Interested in buying a 17,000-square-foot fixer-upper on a busy road?
How about 160 scenic acres in Whitewater Township that once was destined to become a landfill?
Both of these properties are owned by Grand Traverse County and expected to go on the market in coming months, The Ticker has learned.
The fixer-upper is the current 51-year-old Health Department Building on Garfield Road. Requests for proposal (RFPs) have been sent to area realtors to handle the sale of the building and are due June 15, according to interim county administrator Dean Bott.
“We plan to open the new Health Department Building on LaFrainier Road in November,” says Bott. “As soon as that is ready, we’ll vacate the old building.”
Mild-spring weather kept construction of the new $6.2 million building on schedule. It sits on 20 acres adjacent to current county offices.
There’s already been some interest in the Garfield Road building, but no action. “We talked with Veterans Affairs about moving in there, but those talks fell through when the building didn’t exactly fit their needs,” says Bott.
This week Bott will tour the building with officials of the Senior Center who might be interested in relocating from the agency’s current location on West Grand Traverse Bay. There’s no price tag set on the building, which needs some updating. The county acquired the three-acre Garfield Road building in 1993 from the Traverse Bay Area Intermediate School District.
Property No. 2
The Whitewater Township parcel is located on both sides of Sand Lakes Road near Bullhead Lake and is virtually surrounded by state land. It was purchased by the county in 1977 for $60,000 from John and Betty Frederixon.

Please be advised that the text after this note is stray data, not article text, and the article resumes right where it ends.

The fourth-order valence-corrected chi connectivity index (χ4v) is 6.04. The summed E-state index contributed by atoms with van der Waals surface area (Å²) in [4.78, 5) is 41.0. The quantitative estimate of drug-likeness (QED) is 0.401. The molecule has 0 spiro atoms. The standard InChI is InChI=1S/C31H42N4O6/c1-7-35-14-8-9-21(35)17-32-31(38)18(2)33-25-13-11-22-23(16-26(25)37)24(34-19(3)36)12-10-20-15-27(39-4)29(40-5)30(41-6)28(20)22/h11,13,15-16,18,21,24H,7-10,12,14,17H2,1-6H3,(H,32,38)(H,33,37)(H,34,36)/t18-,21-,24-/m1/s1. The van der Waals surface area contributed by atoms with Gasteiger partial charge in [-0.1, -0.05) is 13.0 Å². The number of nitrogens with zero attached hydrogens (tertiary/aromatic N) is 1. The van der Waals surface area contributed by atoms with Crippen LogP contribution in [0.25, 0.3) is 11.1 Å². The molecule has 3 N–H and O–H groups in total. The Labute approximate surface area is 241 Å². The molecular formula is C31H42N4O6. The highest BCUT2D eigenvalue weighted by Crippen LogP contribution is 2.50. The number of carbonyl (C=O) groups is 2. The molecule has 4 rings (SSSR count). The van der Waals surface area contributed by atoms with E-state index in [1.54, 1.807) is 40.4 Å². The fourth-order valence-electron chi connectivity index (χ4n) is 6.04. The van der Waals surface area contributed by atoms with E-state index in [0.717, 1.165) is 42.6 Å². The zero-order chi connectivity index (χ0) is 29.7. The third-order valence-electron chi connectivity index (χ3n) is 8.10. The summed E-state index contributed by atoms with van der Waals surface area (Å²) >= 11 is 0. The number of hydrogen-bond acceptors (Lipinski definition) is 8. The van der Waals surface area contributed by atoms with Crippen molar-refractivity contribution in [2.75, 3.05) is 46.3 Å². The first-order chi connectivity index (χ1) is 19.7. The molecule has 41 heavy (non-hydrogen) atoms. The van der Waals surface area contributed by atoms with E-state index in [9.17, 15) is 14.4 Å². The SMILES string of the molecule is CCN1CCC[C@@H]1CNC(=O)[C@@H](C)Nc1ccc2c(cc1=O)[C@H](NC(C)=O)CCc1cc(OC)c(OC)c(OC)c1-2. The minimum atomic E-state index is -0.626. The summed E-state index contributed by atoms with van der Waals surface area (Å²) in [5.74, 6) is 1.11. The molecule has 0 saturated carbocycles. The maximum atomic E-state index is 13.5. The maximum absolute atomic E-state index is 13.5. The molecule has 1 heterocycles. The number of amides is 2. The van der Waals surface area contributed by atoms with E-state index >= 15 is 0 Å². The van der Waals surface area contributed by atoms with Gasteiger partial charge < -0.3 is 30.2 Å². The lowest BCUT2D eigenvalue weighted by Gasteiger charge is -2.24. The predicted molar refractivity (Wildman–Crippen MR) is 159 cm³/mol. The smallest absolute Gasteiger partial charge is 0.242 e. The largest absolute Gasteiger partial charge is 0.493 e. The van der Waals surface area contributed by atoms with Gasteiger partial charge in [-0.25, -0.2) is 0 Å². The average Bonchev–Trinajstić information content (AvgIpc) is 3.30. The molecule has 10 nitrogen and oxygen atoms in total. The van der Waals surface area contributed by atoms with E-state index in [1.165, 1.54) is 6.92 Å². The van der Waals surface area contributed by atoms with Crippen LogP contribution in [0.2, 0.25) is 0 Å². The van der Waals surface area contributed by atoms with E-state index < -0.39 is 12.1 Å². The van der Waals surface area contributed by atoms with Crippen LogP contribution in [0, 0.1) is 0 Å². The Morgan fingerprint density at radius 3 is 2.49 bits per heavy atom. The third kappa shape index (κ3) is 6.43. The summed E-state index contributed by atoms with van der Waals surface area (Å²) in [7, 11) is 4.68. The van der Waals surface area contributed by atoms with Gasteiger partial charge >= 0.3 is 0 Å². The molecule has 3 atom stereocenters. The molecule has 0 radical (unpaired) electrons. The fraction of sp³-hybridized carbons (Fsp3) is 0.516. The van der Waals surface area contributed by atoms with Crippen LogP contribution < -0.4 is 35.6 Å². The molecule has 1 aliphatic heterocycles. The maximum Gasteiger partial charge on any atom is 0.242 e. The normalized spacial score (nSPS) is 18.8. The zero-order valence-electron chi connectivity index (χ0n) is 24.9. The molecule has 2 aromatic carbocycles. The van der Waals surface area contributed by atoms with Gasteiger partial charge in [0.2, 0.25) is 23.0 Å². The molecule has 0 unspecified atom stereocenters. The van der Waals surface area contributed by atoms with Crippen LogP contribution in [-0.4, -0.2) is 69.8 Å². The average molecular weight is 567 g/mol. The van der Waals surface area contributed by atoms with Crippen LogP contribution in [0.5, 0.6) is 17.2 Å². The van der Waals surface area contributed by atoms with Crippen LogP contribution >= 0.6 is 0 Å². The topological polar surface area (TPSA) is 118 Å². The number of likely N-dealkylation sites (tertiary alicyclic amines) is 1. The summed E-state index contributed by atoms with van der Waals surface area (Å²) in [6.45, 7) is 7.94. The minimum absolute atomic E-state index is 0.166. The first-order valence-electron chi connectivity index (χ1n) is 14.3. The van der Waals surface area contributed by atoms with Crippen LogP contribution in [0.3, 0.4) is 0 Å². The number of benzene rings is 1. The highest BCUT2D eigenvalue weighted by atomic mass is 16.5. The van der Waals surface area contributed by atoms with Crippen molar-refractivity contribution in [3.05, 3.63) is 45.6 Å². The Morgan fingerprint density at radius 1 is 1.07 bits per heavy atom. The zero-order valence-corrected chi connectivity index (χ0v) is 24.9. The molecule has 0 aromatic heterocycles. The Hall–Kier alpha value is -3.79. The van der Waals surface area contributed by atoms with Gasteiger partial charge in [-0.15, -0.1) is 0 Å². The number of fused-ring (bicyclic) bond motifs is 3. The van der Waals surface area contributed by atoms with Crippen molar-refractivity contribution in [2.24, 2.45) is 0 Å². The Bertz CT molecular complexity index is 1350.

At the time, county officials planned to use it for a landfill, but those plans changed, and for 35 years the land, known as the Sand Lakes Road property, has sat vacant. A selling price has not been established.
In a strategic planning meeting in January, commissioners were looking for some ready cash and indicated that selling the excess property was a high priority for 2012. But the departure of County Administrator Dennis Aloia, search for his replacement (David Benda of Midland accepted the position in May; he starts this month), and other unforeseen issues stalled the sale of the property. “I’ve received no direction from the board about proceeding with the sale,” says Bott.
In addition to these two properties, the county also owns 40 acres of land in Acme Township near the VASA trailhead.
In a 2011 budget document, Aloia proposed selling both the Whitewater Township acreage and at least a portion of the Acme Township site. “We are recommending that property in both these areas be listed and sold and that the proceeds be returned to help fund Capitol improvements in future years,” he wrote.